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NEW: Developer questions county’s handling of proposal for new Reston library

Reston Regional Library (staff photo by Jay Westcott)

A developer that filed a competing proposal for a new Reston library and affordable housing is calling into question Fairfax County’s handling of an unsolicited proposal it received for a new library near the same site.

Developer Norton Scott says the county mishandled the solicitation process after developer Foulger-Pratt filed a proposal to redevelop 4.5 acres of land at the intersection Bowman Towne Court and Town Center Parkway in October 2021.

Norton Scott is petitioning the county to incorporate more public opportunities to review other sites for the library that the company says would better serve Reston residents and are more in line with Reston’s comprehensive plan.

“They are sliding this through in a way that circumvents the public process that is so inherent to planning in Reston,” Chelsea Rao, vice president of Norton Scott, told FFXnow.

The Foulger-Pratt proposal — which was publicized with significant redactions — would redevelop the 4.5-acre property into an apartment building for working families and a new library, while demolishing 30 affordable rental townhomes on the site. What’s publicly known is that roughly 350 affordable housing units across two buildings with a garage and the library are planned.

The Fairfax County Redevelopment and Housing Authority (FCRHA) issued a call for competing proposals earlier this year — all governed under the provisions of the Public-Private Education Facilities and Infrastructure Act of 2002, which lays different groundwork for public-private partnerships.

To date, the Norton Scott proposal is the only competing application received.

Located near Reston Regional Library’s current site and a neighboring lot owned by the developer’s subsidiaries across from the police station’s parking lot, the Norton Scott plan would have consolidated three county-owned parcels with a one-core parcel to the south.

It would’ve created a 1.8-acre plaza, 39,000-square-foot library, a new homeless shelter, a performing arts center, a human services building, and 582 housing units — including 354 affordable units. The plan would also preserve existing affordable housing on the Bowman Town Center Court property.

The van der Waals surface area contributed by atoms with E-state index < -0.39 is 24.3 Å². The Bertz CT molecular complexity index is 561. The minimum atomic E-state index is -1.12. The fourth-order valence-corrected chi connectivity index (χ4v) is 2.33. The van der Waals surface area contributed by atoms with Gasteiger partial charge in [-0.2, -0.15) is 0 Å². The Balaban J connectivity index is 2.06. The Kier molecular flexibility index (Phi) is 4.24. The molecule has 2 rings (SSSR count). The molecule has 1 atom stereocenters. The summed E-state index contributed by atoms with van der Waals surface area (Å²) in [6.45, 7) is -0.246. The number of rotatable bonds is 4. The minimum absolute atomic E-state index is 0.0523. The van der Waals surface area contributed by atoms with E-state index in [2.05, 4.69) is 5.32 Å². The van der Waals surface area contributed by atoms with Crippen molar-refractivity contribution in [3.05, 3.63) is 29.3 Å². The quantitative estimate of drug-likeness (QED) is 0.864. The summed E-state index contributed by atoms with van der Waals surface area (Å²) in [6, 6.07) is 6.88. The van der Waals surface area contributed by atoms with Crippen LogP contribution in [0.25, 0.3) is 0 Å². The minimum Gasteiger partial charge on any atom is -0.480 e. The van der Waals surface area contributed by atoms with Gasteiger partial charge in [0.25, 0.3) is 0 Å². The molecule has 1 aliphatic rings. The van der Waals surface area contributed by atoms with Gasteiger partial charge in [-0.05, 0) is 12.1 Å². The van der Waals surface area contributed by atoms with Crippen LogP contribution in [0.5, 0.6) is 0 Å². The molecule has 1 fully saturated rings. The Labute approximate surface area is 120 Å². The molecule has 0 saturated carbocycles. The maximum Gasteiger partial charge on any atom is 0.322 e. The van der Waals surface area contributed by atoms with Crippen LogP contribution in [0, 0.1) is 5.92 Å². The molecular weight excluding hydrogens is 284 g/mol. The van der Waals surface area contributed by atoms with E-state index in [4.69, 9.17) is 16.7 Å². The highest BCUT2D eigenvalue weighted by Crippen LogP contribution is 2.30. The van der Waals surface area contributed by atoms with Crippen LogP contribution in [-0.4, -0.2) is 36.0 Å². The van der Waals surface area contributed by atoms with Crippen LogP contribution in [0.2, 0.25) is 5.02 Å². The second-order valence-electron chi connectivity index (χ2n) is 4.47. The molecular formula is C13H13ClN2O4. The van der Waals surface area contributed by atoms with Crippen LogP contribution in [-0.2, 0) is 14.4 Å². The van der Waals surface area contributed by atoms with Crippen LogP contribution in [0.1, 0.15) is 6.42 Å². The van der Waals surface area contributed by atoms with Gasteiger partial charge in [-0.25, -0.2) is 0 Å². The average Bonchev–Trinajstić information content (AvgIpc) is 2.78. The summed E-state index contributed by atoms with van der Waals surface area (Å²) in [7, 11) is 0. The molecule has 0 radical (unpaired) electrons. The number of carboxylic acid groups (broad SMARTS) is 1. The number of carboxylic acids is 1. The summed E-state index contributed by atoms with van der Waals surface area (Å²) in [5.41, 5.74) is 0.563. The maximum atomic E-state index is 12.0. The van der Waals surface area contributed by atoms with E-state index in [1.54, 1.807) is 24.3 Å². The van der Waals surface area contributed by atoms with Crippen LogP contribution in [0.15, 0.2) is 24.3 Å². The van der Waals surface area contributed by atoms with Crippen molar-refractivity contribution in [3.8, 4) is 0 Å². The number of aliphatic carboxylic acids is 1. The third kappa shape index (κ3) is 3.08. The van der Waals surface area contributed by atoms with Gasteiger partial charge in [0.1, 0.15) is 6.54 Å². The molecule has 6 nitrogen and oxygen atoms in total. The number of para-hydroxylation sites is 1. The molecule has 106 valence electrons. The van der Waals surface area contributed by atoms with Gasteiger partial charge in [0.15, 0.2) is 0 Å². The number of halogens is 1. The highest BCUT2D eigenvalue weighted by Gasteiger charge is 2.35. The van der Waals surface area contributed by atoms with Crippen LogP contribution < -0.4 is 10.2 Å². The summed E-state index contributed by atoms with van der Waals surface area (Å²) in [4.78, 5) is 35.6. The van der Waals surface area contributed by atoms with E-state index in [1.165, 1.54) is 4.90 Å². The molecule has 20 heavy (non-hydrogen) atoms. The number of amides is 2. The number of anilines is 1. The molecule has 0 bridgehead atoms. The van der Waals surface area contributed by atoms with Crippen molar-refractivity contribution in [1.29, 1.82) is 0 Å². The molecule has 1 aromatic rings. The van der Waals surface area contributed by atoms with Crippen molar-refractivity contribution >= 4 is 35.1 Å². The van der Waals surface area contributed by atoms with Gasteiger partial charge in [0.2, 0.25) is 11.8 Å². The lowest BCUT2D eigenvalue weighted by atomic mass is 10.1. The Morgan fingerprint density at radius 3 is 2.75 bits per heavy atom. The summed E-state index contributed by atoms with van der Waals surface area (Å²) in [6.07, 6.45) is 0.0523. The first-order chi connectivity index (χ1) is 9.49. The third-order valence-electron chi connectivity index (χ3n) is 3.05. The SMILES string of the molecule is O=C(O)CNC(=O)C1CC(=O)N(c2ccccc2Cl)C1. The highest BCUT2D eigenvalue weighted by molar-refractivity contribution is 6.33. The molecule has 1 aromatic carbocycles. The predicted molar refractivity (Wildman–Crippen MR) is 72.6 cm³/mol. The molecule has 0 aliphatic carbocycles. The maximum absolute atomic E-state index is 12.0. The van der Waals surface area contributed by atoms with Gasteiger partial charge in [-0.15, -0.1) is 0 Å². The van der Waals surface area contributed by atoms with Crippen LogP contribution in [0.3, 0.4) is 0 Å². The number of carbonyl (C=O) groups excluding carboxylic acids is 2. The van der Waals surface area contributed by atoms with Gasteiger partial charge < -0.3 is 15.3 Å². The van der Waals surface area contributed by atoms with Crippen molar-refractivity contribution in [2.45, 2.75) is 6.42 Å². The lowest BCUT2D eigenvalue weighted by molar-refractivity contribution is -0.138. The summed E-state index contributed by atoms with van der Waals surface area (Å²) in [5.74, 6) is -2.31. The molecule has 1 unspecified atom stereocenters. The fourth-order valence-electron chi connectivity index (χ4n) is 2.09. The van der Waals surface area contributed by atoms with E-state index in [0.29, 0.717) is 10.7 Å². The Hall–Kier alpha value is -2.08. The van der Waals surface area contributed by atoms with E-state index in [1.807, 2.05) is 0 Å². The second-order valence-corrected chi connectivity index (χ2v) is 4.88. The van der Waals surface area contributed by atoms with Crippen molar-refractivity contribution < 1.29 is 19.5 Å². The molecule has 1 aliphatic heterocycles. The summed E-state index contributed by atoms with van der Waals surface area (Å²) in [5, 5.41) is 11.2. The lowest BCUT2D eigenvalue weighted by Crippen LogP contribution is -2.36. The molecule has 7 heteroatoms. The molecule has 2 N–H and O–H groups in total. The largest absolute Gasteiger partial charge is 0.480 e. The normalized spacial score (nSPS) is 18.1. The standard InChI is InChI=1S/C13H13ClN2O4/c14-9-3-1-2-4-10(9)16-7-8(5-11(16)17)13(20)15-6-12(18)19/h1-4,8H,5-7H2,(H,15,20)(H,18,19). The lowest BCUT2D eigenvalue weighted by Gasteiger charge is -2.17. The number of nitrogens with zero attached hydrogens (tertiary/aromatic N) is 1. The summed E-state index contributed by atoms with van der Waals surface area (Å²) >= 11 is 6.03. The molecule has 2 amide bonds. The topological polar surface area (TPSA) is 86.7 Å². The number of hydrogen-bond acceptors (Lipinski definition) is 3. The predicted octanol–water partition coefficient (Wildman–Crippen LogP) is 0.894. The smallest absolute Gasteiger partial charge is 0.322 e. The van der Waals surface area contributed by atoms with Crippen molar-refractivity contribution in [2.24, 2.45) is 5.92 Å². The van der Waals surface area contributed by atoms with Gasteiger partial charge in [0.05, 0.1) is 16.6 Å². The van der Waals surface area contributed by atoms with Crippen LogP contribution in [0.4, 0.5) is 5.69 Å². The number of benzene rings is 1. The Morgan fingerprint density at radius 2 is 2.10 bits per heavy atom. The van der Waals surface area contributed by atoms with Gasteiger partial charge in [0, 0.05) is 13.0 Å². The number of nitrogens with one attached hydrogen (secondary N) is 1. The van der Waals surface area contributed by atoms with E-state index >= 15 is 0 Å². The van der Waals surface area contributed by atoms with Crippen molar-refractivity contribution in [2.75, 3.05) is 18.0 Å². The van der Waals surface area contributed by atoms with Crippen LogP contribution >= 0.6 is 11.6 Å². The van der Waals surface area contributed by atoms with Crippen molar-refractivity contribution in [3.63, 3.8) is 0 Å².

But FCHRA spokesperson Benjamin Boxer told FFXnow that Norton Scott’s application was deemed non-responsive because it involves a completely different site.

“Norton Scott’s competing proposal was non-responsive to the solicitation because the site for their proposal was located on entirely different property owned by the Board of Supervisors, as well as a separate parcel owned by Norton Scott, not the FCRHA-owned property identified in the request for competing proposals issued by the FCRHA,” Boxer said. “Norton Scott may submit its own unsolicited proposal for the other location, and they were so advised over a month ago.”

Rao says Norton Scott’s competitive offer complies with all the provisions of the PPEA, including a submission within 45 days of the call for competing offers.

The FCRHA held a public hearing on the Foulger-Pratt proposal on Sept. 15.

“This process smacks of an attempt by the County to engineer a sole source award to rush a project through by skirting the rigors of its own procurement procedures,” Rao said at the hearing. “We encourage the Supervisors to reject this award and have the staff go back to the drawing board, to comply with the public procurement act and give full consideration to all competitive proposals.”

A task force intended to analyze public facilities in the Reston Town Center North Area — including a future library — was convened by Hunter Mill District Supervisor Walter Alcorn earlier this year. The task force will commence soon, but if FCHRA enters into an agreement with Foulger-Pratt, they will review the draft, according to a spokesperson for Alcorn.

Amendments about the future of the library were generally left out of the ongoing overhaul of Reston’s Comprehensive Plan.

Overall, Rao says the community is better served through Norton Scott’s proposal and, at a bare minimum, a more comprehensive public engagement process.

Norton Scott’s bid to redevelop the library and the Embry Rucker Community Shelter was previously rejected in 2015. An appeal to redevelop another conceptual plan for a 13-story building with 58 condos behind the library was rejected in 2019.

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